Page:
One of the more sinister aspects of Gothard's influence was that he used it to recruit young women to the IBLP headquarters, giving girls as young as 16 years old full time jobs in order to keep them around him. He convinced their parents that the girls were special and "pure." The parents, completely brainwashed by Gothard's gospel, willingly sent their daughters to him. The girls were mostly teenagers or barely in their twenties when Gothard made romantic and sexual advances toward them. They were mostly hired to be Gothard's personal secretaries. If a girl protested or complained, she was immediately replaced.

One girl, who goes by the alias Charlotte when she tells her story, was recruited by Gothard and made to work in his personal office. During her time there, he progressively grew more and more inappropriate toward her. She said her parents requested Gothard counsel her on her "immoral behavior," which involved kissing a boy her own age. The girl, who told her story to the site Recovering Grace, said Gothard asked her to describe in great detail her sexual deviancy, as he held her hands and rubbed her feet with his. When Charlotte complained, she was called a liar, both by those working at headquarters and by her own parents. Gothard threatened her and told her to keep the nature of their relationship a secret. Eventually, she was sent home and ostracized by her family.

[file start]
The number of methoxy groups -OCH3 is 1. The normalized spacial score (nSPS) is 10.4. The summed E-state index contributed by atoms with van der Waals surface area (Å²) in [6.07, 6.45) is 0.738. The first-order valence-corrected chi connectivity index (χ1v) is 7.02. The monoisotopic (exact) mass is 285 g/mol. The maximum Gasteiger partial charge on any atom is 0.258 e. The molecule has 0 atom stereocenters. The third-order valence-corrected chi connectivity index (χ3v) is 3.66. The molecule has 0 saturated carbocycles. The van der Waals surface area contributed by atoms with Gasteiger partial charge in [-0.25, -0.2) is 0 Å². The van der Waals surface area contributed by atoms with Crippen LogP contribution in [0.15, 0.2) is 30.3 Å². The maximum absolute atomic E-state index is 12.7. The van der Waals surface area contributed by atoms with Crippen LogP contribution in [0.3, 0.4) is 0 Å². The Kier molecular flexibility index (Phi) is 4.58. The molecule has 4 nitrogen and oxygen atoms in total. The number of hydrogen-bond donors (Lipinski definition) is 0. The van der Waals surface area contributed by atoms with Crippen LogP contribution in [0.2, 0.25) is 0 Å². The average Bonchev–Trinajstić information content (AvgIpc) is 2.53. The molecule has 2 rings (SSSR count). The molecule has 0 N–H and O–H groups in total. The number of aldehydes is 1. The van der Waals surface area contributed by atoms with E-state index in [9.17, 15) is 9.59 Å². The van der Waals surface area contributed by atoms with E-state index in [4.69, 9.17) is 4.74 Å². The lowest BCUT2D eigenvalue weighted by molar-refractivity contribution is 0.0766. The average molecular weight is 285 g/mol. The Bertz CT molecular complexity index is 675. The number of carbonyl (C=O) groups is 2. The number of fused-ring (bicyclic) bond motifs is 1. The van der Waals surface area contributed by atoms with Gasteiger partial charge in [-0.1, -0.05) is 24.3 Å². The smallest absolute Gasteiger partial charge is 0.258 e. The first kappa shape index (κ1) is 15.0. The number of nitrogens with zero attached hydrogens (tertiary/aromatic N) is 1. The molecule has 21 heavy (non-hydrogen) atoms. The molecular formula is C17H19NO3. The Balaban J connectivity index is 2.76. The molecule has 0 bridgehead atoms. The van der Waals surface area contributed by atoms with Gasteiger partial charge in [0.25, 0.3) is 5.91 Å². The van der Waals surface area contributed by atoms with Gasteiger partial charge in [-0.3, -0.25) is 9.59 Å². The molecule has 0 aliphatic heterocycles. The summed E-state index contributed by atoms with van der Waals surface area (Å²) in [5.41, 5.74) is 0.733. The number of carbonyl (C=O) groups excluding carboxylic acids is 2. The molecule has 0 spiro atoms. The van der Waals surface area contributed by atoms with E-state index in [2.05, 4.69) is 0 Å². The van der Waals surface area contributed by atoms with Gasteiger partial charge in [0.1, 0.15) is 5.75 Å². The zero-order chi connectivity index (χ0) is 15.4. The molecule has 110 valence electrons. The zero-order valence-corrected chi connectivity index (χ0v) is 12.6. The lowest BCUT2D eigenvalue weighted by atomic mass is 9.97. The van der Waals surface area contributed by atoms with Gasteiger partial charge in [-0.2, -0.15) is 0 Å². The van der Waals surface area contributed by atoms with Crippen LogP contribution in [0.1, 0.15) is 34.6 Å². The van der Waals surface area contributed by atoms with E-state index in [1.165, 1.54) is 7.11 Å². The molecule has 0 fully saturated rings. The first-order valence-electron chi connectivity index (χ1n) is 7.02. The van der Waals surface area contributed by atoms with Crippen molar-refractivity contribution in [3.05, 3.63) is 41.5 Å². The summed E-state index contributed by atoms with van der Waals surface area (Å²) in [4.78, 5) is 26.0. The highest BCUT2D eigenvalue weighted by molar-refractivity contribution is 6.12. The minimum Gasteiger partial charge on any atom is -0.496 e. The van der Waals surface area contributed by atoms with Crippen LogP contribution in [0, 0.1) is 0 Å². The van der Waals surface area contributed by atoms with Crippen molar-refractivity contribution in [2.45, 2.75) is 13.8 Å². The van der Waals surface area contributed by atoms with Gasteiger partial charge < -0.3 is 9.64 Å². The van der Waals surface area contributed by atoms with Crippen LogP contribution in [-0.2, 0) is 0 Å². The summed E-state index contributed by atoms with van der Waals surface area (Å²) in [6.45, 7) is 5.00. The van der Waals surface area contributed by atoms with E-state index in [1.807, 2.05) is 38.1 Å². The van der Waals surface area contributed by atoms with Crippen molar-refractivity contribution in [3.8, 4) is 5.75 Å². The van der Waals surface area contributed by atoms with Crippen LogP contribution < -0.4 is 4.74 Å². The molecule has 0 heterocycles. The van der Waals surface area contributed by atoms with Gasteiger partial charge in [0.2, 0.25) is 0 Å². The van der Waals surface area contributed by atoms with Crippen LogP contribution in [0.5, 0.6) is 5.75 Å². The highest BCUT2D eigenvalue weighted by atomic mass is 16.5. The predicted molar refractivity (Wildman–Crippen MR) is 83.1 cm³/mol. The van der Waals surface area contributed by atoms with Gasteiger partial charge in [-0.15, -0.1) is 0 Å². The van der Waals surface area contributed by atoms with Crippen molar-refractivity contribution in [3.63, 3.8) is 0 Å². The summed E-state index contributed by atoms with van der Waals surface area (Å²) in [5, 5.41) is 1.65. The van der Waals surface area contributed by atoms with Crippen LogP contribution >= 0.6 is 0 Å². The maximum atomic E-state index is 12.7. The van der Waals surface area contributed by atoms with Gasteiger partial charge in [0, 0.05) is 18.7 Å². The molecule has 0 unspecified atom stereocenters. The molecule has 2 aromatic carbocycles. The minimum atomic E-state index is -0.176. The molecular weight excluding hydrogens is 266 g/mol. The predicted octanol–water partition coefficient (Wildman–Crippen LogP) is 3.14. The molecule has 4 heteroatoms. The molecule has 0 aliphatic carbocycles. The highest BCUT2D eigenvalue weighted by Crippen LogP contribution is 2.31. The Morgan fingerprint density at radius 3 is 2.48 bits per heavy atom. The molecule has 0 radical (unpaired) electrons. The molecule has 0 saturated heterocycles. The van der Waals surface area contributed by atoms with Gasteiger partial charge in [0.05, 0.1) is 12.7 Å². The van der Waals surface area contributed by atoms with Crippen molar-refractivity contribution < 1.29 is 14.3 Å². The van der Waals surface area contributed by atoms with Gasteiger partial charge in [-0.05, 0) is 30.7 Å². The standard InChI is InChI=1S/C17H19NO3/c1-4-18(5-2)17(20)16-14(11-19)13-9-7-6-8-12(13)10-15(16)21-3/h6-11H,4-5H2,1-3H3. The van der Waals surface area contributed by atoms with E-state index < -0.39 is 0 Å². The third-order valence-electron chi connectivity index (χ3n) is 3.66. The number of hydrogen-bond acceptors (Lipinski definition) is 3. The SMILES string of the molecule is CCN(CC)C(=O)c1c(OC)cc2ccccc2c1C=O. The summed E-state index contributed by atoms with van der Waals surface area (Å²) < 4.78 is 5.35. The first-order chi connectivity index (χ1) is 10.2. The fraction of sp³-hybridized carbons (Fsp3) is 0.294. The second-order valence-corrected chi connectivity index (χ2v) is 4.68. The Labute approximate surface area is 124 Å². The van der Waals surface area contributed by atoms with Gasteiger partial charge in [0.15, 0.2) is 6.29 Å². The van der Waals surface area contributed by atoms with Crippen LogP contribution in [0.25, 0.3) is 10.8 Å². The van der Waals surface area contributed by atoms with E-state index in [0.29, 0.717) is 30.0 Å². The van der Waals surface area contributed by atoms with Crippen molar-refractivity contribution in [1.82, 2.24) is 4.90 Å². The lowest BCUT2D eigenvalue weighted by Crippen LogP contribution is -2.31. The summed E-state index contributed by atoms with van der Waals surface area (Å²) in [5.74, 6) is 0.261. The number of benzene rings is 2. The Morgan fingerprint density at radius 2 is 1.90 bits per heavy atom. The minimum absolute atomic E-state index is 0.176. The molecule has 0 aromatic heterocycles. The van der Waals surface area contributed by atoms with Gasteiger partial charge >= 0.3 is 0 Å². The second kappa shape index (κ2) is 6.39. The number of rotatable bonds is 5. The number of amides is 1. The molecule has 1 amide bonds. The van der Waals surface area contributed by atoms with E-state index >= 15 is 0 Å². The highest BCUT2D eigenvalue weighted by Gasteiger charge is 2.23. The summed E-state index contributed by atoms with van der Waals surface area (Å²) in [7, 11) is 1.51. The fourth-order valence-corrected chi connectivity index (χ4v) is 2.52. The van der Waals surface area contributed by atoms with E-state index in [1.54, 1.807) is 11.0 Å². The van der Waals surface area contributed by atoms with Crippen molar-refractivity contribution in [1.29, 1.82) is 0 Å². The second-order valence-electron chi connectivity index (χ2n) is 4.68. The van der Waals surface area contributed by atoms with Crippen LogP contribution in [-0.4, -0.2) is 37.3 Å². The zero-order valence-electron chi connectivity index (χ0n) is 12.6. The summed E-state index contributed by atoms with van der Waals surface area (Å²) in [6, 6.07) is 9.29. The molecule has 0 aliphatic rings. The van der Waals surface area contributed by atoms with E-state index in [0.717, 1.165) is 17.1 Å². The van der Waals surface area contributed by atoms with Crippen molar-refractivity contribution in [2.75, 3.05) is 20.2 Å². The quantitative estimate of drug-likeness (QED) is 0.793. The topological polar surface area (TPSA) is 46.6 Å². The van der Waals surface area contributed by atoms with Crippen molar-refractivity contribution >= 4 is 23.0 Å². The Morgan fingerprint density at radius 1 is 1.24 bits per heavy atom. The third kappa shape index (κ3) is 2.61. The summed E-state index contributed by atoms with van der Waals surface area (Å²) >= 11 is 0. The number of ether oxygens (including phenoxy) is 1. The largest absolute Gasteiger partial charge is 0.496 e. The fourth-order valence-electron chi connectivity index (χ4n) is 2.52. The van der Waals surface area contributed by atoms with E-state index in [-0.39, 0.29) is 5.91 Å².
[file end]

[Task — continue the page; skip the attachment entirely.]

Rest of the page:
Josh Duggar Used Gothard's Teachings To Justify Sexually Abusing His Younger Sisters

Numerous men have cited Gothard's teachings as justification for sexually abusing young girls, but one of the most notable is Josh Duggar from TLC's 19 Kids and Counting. He molested his younger sisters as they slept and was sent to Gothard for counseling. It's important to note that victims counseled at the Institute in Basic Life Principles are told they are sinful and that the abuse was their fault, while the abusers barely receive a slap on the wrist. Gothard's teachings recommend that boys not be taught anything about inappropriate sexual behavior or sexual misconduct.